Production bonuses , also known as performance bonuses or productivity bonuses, represent a topic of growing interest in the workplace, but in reality they have their roots already before the Second World War.
In fact, they appear for the first time, with the name "production bonuses" , already in the Civil Code of 1942, through an indirect citation in article 2121.
However, it will only be after the Second World War, starting from the 1960s, that the prizes will officially become part of the political-economic history of our country.
But today who is entitled to receive productivity bonuses? What has changed?
Do performance bonuses represent an economic advantage only for the employee or also for the company?
In this article, we will try to clarify the fundamental points regarding production bonuses: how they are taxed today, who is entitled to receive them, the amount of these bonuses, how they are included in the pay slip and why they represent an advantage for both parties.
What are production bonuses or performance bonuses?
Production bonuses are a form of financial incentive that companies offer to their employees in recognition of exceptional performance or achievement of specific goals.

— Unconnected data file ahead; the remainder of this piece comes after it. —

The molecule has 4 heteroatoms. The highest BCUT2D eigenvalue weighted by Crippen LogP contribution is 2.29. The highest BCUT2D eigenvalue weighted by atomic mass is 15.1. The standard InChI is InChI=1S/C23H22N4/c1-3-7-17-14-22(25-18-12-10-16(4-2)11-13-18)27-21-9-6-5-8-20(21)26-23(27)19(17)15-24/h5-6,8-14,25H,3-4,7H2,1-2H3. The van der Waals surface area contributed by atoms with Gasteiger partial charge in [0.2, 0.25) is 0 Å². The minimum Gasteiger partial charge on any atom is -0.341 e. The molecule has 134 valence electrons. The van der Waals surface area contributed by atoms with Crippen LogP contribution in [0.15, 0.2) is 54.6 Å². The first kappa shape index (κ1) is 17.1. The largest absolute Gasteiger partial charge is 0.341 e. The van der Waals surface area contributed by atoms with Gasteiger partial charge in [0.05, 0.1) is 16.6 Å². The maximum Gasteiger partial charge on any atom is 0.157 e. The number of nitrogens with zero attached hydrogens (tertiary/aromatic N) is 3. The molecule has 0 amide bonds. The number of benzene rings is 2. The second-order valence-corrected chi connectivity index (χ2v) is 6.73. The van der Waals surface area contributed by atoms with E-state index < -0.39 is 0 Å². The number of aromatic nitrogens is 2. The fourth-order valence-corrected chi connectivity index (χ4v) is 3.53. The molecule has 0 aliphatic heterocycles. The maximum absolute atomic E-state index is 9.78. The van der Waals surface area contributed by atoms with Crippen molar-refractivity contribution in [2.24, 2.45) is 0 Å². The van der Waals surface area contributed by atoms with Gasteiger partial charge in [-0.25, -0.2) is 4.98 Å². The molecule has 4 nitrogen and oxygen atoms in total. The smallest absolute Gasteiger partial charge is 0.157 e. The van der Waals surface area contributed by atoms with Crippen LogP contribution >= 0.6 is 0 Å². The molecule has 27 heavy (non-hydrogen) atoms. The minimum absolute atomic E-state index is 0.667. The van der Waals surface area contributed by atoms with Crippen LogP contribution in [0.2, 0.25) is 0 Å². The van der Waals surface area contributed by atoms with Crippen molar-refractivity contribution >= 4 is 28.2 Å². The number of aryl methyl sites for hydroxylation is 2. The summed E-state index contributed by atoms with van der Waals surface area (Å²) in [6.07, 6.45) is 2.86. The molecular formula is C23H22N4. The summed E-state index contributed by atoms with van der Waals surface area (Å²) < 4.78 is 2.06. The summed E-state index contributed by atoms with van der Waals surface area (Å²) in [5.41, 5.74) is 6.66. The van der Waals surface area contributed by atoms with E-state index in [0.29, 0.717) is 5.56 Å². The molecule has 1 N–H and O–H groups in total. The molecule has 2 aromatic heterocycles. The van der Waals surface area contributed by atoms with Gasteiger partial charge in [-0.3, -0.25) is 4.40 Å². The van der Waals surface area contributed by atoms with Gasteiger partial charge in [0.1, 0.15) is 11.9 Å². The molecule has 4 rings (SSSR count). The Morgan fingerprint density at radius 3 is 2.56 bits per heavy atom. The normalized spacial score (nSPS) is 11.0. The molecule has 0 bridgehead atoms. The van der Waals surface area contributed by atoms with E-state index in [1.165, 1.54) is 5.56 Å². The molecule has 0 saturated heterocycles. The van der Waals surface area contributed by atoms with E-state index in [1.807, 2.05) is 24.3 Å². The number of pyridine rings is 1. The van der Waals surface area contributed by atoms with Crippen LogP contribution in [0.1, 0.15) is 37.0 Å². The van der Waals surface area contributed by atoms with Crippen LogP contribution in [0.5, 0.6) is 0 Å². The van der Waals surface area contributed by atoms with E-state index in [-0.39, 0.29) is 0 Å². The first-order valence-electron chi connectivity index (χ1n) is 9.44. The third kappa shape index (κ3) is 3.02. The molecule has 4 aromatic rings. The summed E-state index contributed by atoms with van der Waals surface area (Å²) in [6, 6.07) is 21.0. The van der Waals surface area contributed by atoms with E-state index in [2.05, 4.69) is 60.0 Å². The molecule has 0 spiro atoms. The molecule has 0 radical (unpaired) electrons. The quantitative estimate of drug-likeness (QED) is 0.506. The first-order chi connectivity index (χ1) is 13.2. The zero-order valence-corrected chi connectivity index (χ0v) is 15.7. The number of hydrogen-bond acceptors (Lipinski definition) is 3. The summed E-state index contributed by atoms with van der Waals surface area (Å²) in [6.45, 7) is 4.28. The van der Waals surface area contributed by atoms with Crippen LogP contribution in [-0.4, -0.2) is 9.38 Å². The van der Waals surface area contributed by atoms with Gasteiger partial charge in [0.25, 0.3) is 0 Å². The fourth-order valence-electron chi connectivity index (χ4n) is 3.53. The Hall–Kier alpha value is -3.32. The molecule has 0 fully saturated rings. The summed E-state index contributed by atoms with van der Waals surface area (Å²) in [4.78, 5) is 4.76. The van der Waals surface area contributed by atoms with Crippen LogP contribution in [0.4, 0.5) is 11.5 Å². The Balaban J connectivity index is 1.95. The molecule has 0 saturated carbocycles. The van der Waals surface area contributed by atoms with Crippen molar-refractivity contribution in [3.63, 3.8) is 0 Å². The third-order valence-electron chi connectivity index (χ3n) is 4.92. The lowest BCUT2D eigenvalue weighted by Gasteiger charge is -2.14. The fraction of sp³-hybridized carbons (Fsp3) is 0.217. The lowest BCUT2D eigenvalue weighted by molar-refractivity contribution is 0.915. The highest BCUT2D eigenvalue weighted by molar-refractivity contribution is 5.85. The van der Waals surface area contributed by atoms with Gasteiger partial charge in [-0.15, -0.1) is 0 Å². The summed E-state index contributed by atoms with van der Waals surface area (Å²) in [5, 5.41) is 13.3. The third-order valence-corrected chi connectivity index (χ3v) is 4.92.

The productivity bonus therefore represents an additional portion, compared to the ordinary remuneration, which is paid to employees in the case of increases in productivity, profitability, quality, efficiency and innovation.
The worker can choose whether to receive the bonus in the pay slip or in various forms , including bonuses, commissions, profit sharing or other financial compensation methods.
In essence, production bonuses are a means of rewarding employees who contribute significantly to company success and profit.
The assignment of production bonuses is obviously not mandatory and is freely established by individual company policies and employment contracts.
Often, they are linked to productivity, sales, quality of work or other specific parameters, defined in advance.
How are production bonuses taxed in 2023?
The taxation of production bonuses may vary depending on the tax legislation of the country in which you work .
In fact, tax rates can vary considerably from one country to another and from one jurisdiction to another. Some countries may provide tax breaks or specific deductions for production bonuses, while others may tax them at the maximum.